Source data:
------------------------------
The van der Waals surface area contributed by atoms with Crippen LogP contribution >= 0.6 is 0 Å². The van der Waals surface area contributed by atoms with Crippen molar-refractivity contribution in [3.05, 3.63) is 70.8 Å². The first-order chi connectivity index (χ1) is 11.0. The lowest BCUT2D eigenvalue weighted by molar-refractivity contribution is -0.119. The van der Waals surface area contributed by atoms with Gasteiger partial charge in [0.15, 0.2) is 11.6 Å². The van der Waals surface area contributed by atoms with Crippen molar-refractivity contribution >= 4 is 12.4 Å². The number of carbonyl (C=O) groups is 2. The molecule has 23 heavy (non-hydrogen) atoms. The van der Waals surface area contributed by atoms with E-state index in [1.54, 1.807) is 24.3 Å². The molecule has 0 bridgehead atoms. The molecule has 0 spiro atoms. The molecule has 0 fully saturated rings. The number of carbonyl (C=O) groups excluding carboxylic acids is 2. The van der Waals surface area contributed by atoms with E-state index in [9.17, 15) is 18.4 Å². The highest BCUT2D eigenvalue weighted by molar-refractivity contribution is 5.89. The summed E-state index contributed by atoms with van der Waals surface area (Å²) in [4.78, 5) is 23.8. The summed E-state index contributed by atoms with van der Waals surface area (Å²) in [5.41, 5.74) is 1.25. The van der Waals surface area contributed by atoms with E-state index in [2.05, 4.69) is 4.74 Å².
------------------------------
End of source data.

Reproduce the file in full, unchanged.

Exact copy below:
The van der Waals surface area contributed by atoms with Crippen LogP contribution >= 0.6 is 0 Å². The van der Waals surface area contributed by atoms with Crippen molar-refractivity contribution in [3.05, 3.63) is 70.8 Å². The first-order chi connectivity index (χ1) is 11.0. The lowest BCUT2D eigenvalue weighted by molar-refractivity contribution is -0.119. The van der Waals surface area contributed by atoms with Gasteiger partial charge in [0.15, 0.2) is 11.6 Å². The van der Waals surface area contributed by atoms with Crippen molar-refractivity contribution >= 4 is 12.4 Å². The number of carbonyl (C=O) groups is 2. The molecule has 23 heavy (non-hydrogen) atoms. The van der Waals surface area contributed by atoms with E-state index in [1.54, 1.807) is 24.3 Å². The molecule has 0 bridgehead atoms. The molecule has 0 spiro atoms. The molecule has 0 fully saturated rings. The number of carbonyl (C=O) groups excluding carboxylic acids is 2. The van der Waals surface area contributed by atoms with E-state index in [9.17, 15) is 18.4 Å². The highest BCUT2D eigenvalue weighted by molar-refractivity contribution is 5.89. The summed E-state index contributed by atoms with van der Waals surface area (Å²) in [4.78, 5) is 23.8. The summed E-state index contributed by atoms with van der Waals surface area (Å²) in [5.41, 5.74) is 1.25. The van der Waals surface area contributed by atoms with E-state index in [2.05, 4.69) is 4.74 Å².